Music Royalties Continue To Deliver Over 10% Returns To Investors on Royalty Exchange

An analysis of 12 months of returns shows music royalties deliver an average return of over 10% to investors, to as high as 17%

Despite increasing competition for music royalties, returns on assets acquired through Royalty Exchange in the second half of 2020 remained steady, averaging 10.63% across all asset types and investing formats.

These results are based on an analysis of 358 transactions that Royalty Exchange administers with a full 12 months of actual returns available for review in the second half of 2020.

But this average doesn't tell the whole story, because it blends returns for both permanent (Life of Rights) and temporary sales (10-Year Term). Breaking returns down by asset type shows that both offer more than acceptable rates of return, with permanent assets continuing to outperform temporary assets.

12-Month Return On Investment

Overall Average


10 Year


Life of Rights


These results also reflect a slight increase over our previous six-month analysis, with the overall average return increasing slightly from 10.25% in the first half of the year. The average returns for 10 Year assets also increased slightly, from 7.95%, and remained largely flat for Life of Rights asset, from 13.81%.

Manual vs Automated Offers

But what really stands out is the return potential of assets acquired through Standing Orders. This is our automated investing feature that allows investors to place orders for catalogs that meet their specific criteria, which our system then matches as appropriate catalogs become available.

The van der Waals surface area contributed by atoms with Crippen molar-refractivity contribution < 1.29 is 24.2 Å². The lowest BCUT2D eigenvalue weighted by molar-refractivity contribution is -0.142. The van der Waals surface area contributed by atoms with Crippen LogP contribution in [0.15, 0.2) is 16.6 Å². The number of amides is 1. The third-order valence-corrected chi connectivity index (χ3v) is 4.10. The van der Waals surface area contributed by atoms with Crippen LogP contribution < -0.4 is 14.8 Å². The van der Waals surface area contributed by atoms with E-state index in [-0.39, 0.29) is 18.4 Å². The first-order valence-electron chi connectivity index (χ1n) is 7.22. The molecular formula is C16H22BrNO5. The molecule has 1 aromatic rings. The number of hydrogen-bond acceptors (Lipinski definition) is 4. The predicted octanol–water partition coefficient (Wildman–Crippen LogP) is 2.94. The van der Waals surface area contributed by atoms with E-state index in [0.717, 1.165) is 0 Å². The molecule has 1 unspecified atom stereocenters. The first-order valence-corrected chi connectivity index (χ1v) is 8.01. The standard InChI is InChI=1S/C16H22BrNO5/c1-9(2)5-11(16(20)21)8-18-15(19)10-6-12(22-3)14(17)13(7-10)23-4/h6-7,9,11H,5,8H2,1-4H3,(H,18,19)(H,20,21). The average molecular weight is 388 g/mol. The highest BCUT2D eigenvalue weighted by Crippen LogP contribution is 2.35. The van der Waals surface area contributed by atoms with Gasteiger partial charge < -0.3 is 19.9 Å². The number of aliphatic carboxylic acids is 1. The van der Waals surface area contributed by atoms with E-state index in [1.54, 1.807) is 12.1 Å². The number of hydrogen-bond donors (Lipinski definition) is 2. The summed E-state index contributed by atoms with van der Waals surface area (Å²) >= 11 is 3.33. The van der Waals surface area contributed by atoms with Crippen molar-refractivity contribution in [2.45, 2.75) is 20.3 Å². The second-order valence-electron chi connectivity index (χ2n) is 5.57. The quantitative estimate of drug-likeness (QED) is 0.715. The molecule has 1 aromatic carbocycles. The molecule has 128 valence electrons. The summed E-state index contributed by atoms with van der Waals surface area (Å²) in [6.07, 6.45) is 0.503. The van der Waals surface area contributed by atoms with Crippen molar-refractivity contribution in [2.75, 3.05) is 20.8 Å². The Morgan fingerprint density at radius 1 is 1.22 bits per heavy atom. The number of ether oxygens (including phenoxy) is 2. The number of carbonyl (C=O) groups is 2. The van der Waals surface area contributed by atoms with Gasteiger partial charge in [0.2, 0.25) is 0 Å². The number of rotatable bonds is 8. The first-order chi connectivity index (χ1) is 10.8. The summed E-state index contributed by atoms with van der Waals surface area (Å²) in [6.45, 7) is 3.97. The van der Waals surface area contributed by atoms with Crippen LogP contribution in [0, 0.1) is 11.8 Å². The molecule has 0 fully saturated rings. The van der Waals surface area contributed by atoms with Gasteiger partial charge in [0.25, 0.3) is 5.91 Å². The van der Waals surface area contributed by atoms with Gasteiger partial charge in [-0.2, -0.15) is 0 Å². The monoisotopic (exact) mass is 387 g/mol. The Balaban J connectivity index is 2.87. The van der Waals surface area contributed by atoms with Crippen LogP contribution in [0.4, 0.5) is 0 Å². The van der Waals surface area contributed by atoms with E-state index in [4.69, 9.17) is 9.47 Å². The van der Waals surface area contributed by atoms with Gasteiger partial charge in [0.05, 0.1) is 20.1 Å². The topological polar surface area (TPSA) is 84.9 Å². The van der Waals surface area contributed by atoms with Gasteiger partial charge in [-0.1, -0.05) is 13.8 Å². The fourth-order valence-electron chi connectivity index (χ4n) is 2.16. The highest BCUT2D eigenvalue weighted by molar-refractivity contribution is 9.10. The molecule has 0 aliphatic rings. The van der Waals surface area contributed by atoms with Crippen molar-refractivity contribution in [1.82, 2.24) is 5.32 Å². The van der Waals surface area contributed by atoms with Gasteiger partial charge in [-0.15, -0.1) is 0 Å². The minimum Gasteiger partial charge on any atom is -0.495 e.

The average return for Life of Rights assets acquired through Standing Orders is 17.6%. Here's the full comparison of manual vs Standing Order returns...

12-Month Return On Investment (Manual vs Standing Orders)

Manual Offers

Standing Orders




Life of Rights



Returns By Copyright

Finally, we examined returns by copyright—Composition vs Sound Recording. We found royalties generated from the sound recording copyright are still producing higher returns than royalties generated by the composition copyright. This is not surprising as the industry shifts more towards streaming, which benefits the sound recording at a greater magnitude than the composition.

However, there were also far fewer sound recording assets to analyze, which may have also affected the results.

12-Month Return On Investment (Composition vs Sound Recording)

Composition (304 deals)


Sound Recording (39 deals)


Taken together, this analysis suggests that music royalties remain an attractive alternative investment for investors seeking yield. While increased demand has caused greater competition for these assets, the return potential has held steady over the last 12 months.

We'll examine returns again mid-year.

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